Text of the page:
Charlie is immediately sympathetic to Amy. He gives Amy pep talks and offers to help her as much as he can. Charlie repeatedly tells Amy that the two of them will get through her ordeal together. Amy trusts Charlie enough to invite him into her home and introduce him to her children. She notices that Charlie is especially good with Alex, who responds warmly to Charlie’s friendliness. It’s a relief for Amy, because Alex is often hostile or aloof with Amy, and Charlie always seems to put Alex in a good mood.

But trouble is brewing at Parkfield Memorial. Two police detectives are investigating Ana Martinez’s death: Tim Braun (played by Noah Emmerich) and Danny Baldwin (played by Nnamdi Asomugha), who are asked by hospital officials to do a formal investigation. Why? The hospital’s board of directors wants to make sure that there won’t be any issues that would make the hospital liable for Ana’s death. The supervisor for Tim and Danny is Sam Johnson (played by Malik Yoba), who has a high standard for the evidence that must be gathered before any arrests are made.

The two Parkfield Memorial Hospital officials who interact the most with the police detectives are Linda Garran (played by Kim Dickens) and attorney Duncan Beattie (played by David Lavine), who are portrayed as cold-hearted corporate types. Linda and Duncan are reluctant for this investigation to happen and stonewall the detectives any way that they can. A city council member named Malcolm Burrel (played by Bruce MacVittie) gets involved in the political aspects of the investigation.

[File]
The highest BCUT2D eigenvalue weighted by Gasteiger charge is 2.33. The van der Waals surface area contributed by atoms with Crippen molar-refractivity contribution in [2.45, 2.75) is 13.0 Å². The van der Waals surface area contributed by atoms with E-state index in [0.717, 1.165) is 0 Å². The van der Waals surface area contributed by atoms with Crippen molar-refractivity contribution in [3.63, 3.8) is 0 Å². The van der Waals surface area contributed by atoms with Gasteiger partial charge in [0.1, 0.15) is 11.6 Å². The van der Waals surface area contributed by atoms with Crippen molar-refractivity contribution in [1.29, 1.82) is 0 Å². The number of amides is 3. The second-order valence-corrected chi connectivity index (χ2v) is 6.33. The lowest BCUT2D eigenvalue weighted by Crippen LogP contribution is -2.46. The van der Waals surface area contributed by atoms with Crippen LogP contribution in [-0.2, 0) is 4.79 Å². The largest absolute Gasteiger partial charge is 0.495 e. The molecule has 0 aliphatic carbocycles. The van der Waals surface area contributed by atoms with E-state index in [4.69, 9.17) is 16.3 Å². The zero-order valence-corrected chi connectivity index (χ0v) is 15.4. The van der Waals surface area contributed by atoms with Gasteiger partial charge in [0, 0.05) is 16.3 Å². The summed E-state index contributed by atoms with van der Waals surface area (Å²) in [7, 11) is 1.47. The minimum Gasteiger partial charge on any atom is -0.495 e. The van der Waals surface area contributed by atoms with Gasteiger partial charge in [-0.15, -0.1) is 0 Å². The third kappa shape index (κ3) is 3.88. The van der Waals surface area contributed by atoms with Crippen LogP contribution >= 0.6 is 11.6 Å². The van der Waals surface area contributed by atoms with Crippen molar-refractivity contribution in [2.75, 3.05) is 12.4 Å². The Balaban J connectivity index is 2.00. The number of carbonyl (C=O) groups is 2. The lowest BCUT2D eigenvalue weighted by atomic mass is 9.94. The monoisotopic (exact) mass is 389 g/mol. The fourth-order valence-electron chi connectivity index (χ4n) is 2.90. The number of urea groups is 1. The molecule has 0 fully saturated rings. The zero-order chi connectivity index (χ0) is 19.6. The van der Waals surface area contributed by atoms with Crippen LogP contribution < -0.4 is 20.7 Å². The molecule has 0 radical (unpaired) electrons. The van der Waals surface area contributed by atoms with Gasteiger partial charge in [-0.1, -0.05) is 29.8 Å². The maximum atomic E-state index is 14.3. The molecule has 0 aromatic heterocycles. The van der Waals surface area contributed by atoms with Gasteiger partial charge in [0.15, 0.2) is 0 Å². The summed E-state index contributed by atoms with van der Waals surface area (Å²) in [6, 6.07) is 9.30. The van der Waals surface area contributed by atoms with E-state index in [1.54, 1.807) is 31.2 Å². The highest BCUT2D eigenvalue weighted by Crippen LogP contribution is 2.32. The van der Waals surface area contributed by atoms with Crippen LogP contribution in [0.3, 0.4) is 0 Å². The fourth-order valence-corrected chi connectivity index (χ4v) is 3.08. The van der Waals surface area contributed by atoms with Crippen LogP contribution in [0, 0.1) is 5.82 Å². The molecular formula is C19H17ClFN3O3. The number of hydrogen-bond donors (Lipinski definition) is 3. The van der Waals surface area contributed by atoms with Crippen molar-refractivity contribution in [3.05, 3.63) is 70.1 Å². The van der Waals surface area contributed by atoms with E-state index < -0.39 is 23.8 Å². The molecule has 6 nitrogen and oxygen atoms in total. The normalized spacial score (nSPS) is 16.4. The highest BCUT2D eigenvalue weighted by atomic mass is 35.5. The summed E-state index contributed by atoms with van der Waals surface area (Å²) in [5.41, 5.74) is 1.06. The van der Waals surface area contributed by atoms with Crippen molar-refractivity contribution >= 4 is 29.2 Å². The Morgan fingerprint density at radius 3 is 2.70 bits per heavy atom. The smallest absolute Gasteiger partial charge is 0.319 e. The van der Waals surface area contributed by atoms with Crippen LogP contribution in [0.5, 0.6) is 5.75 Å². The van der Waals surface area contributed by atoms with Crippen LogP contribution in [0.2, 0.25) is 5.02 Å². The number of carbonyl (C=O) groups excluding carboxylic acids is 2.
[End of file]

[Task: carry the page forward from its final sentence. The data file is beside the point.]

Linda and Duncan assemble a meeting with Parkfield Memorial Hospital employees (including Amy and Charlie) to inform everyone that the investigation is taking place. The employees in this meeting are warned not to talk to police without a Parkfield Memorial official present during the interview. Duncan also sternly reminds the employees about a confidentiality clause in their employee contract, which is his way of saying that an employee can be fired for disclosing information about the hospital and patients without the hospital’s permission.

You know where all of this is going, of course. The rest of the “The Good Nurse” follows a crime procedural formula that has been done before in many movies of this ilk. Danny is the first of the two detectives to become more suspicious of Charlie, especially when the cops find out that Charlie was one of the nurses who had access to medication given to Ana; the hospital conducted an internal seven-week investigation into Ana’s death; and the hospital did not fully disclose the results of the investigation to Ana’s family.